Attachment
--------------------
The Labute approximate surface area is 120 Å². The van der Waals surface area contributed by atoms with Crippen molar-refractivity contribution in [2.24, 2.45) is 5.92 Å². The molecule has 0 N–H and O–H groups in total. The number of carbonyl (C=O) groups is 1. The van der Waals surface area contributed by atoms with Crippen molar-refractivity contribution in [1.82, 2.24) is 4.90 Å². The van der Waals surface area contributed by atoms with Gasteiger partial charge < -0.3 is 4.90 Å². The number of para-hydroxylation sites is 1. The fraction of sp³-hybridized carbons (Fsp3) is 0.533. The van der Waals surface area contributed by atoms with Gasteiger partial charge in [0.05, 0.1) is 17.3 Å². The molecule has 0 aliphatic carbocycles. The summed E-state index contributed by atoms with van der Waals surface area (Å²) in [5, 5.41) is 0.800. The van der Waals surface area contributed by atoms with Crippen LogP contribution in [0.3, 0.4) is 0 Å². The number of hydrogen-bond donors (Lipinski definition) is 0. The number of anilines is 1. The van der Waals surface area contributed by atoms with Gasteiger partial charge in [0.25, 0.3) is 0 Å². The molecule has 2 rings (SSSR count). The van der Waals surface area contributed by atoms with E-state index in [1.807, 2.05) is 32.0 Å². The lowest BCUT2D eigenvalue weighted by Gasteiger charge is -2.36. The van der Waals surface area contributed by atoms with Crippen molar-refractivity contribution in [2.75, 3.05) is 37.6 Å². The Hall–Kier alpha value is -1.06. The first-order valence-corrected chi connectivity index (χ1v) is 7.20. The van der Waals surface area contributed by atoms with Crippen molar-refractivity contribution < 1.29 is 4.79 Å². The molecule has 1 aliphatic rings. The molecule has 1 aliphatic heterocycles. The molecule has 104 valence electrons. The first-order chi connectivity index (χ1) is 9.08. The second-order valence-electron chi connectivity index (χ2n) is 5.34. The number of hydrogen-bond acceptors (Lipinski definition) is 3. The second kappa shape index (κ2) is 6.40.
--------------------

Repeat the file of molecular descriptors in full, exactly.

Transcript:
The Labute approximate surface area is 120 Å². The van der Waals surface area contributed by atoms with Crippen molar-refractivity contribution in [2.24, 2.45) is 5.92 Å². The molecule has 0 N–H and O–H groups in total. The number of carbonyl (C=O) groups is 1. The van der Waals surface area contributed by atoms with Crippen molar-refractivity contribution in [1.82, 2.24) is 4.90 Å². The van der Waals surface area contributed by atoms with Gasteiger partial charge < -0.3 is 4.90 Å². The number of para-hydroxylation sites is 1. The fraction of sp³-hybridized carbons (Fsp3) is 0.533. The van der Waals surface area contributed by atoms with Gasteiger partial charge in [0.05, 0.1) is 17.3 Å². The molecule has 0 aliphatic carbocycles. The summed E-state index contributed by atoms with van der Waals surface area (Å²) in [5, 5.41) is 0.800. The van der Waals surface area contributed by atoms with Crippen LogP contribution in [0.3, 0.4) is 0 Å². The number of hydrogen-bond donors (Lipinski definition) is 0. The number of anilines is 1. The van der Waals surface area contributed by atoms with Gasteiger partial charge in [0.25, 0.3) is 0 Å². The molecule has 2 rings (SSSR count). The van der Waals surface area contributed by atoms with E-state index in [1.807, 2.05) is 32.0 Å². The lowest BCUT2D eigenvalue weighted by Gasteiger charge is -2.36. The van der Waals surface area contributed by atoms with Crippen molar-refractivity contribution in [2.75, 3.05) is 37.6 Å². The Hall–Kier alpha value is -1.06. The first-order valence-corrected chi connectivity index (χ1v) is 7.20. The van der Waals surface area contributed by atoms with Crippen molar-refractivity contribution < 1.29 is 4.79 Å². The molecule has 1 aliphatic rings. The molecule has 1 aliphatic heterocycles. The molecule has 104 valence electrons. The first-order chi connectivity index (χ1) is 9.08. The second-order valence-electron chi connectivity index (χ2n) is 5.34. The number of hydrogen-bond acceptors (Lipinski definition) is 3. The second kappa shape index (κ2) is 6.40.